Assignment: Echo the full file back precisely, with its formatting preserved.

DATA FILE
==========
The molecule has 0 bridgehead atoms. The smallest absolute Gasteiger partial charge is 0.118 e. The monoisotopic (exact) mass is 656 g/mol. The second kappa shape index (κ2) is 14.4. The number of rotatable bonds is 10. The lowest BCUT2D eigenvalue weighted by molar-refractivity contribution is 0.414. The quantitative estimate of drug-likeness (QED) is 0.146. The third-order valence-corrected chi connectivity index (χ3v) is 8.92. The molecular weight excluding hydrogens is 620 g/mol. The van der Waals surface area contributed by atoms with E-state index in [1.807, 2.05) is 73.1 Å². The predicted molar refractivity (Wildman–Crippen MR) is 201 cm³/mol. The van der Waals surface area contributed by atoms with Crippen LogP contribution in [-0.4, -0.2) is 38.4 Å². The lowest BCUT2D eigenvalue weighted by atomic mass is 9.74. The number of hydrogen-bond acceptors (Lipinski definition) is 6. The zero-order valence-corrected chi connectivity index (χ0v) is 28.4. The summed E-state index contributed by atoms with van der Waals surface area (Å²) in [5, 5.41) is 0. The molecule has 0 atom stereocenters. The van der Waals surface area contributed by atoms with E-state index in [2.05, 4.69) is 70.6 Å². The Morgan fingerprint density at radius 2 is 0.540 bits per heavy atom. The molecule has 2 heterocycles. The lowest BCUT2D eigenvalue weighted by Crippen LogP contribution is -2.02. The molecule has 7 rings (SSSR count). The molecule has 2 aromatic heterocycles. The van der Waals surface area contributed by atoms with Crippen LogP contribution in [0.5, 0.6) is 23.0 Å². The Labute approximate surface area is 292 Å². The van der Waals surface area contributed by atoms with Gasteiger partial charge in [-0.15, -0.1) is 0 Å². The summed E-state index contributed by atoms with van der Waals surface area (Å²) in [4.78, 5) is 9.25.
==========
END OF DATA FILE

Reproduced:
The molecule has 0 bridgehead atoms. The smallest absolute Gasteiger partial charge is 0.118 e. The monoisotopic (exact) mass is 656 g/mol. The second kappa shape index (κ2) is 14.4. The number of rotatable bonds is 10. The lowest BCUT2D eigenvalue weighted by molar-refractivity contribution is 0.414. The quantitative estimate of drug-likeness (QED) is 0.146. The third-order valence-corrected chi connectivity index (χ3v) is 8.92. The molecular weight excluding hydrogens is 620 g/mol. The van der Waals surface area contributed by atoms with E-state index in [1.807, 2.05) is 73.1 Å². The predicted molar refractivity (Wildman–Crippen MR) is 201 cm³/mol. The van der Waals surface area contributed by atoms with Crippen LogP contribution in [-0.4, -0.2) is 38.4 Å². The lowest BCUT2D eigenvalue weighted by atomic mass is 9.74. The number of hydrogen-bond acceptors (Lipinski definition) is 6. The zero-order valence-corrected chi connectivity index (χ0v) is 28.4. The summed E-state index contributed by atoms with van der Waals surface area (Å²) in [5, 5.41) is 0. The molecule has 0 atom stereocenters. The van der Waals surface area contributed by atoms with E-state index in [2.05, 4.69) is 70.6 Å². The Morgan fingerprint density at radius 2 is 0.540 bits per heavy atom. The molecule has 2 heterocycles. The lowest BCUT2D eigenvalue weighted by Crippen LogP contribution is -2.02. The molecule has 7 rings (SSSR count). The molecule has 2 aromatic heterocycles. The van der Waals surface area contributed by atoms with Crippen LogP contribution in [0.5, 0.6) is 23.0 Å². The Labute approximate surface area is 292 Å². The van der Waals surface area contributed by atoms with Gasteiger partial charge in [-0.15, -0.1) is 0 Å². The summed E-state index contributed by atoms with van der Waals surface area (Å²) in [4.78, 5) is 9.25.